snapshot is nice if you don't have (or take) the time to do your
upgrade. But I'd rather fix the problem I see when upgrading than going
back a snapshot and start of over again (running into the same issues).

--
Mark Schouten <mark@prevented.net>


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Old 11-19-2008, 11:32 AM
"Jim Tarvid"
 
Default Report: Sun Open Storage

For the file serving needs of the vast majority of small networks, how can one justify more than an Apple Time Capsule?

On Wed, Nov 19, 2008 at 2:33 AM, Mark Schouten <mark@prevented.net> wrote:

On Wed, 2008-11-19 at 06:27 +0900, Onno Benschop wrote:

> I'm not saying that their solution is crap, I'm saying that they're

> telling me one thing and offering me another. They're telling me the

> machine is a real server, "it's running Open Solaris was the mantra",

> but when I actually want to use it as a server (which personally I think

> would be an excellent idea - and I'm interested to hear comment on

> this), I void my support contract which makes no sense to me at all.



So we're having a discussion on the Ubuntu server mailinglist, about how

you misinterpreted a marketing line from Sun?



> Ironically, the VMware issue came up and I suggested to the Sun engineer

> in front of me at the time that if they actually had real VMware

> certification, why didn't they offer to run appliances on the machine,

> and amend the support contract to include something like this: "If your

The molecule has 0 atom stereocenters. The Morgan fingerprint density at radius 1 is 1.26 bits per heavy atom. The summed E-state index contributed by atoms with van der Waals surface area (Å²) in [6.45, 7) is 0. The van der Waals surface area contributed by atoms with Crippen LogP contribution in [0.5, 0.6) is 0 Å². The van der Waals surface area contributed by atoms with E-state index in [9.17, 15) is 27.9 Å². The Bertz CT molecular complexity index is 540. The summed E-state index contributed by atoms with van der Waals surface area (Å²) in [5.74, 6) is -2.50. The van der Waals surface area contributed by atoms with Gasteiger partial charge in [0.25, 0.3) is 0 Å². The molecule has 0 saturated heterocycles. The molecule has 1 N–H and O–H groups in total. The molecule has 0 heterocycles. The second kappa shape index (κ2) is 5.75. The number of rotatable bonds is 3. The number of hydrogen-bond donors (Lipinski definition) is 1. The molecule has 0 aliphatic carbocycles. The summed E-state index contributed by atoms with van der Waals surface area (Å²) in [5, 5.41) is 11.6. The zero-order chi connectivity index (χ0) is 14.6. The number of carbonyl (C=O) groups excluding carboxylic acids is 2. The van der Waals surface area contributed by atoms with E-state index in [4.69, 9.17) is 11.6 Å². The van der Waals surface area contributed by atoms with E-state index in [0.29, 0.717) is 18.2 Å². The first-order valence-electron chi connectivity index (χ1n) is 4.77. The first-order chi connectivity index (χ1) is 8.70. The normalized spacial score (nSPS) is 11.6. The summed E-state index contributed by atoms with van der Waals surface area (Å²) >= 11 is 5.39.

> problem is caused by your running VMware appliance, Sun support will be

> unable to assist you, however, if when the appliance is stopped and the

> issue persists, you'll receive full Sun support." - but I suspect that

> it will be some time before we see something like that :-)



^^ Still missing the point of the box...



> Which reminds me, there was no discussion about what happens to their

> system during upgrade. There is a roll-back for upgrades, but there was

> no discussion about what happens during the upgrade and no reference to

> interoperability between clustered solutions either (other than to say

> that interoperability was extremely closely tied to firmware versions

> and OS versions), so there is no information on if two or more clustered

> devices can run together with different versions, so you can reboot one

> after an upgrade without turning off the cluster - I suspect "that's in

> a future release".

>

> A final Ubuntu-server thought, the roll-back idea seemed like a really

> cool thing that we could implement with a snap-shot. That is, do a

> system-snap-shot before any upgrades leaving the ability to roll-back a

> system if the upgrade had issues - of course little things like incoming

> mail and database queries might be a problem, but if we deal with that

> by separating the OS from the data (hmm, where did I hear that before

> , then we might have ourselves a feature that I know I'd use. Nothing

> like doing an upgrade at midnight, having it fail and spending the next

> 8 hours fixing it



A dist-upgrade has never taken me more than two hours. Falling back to a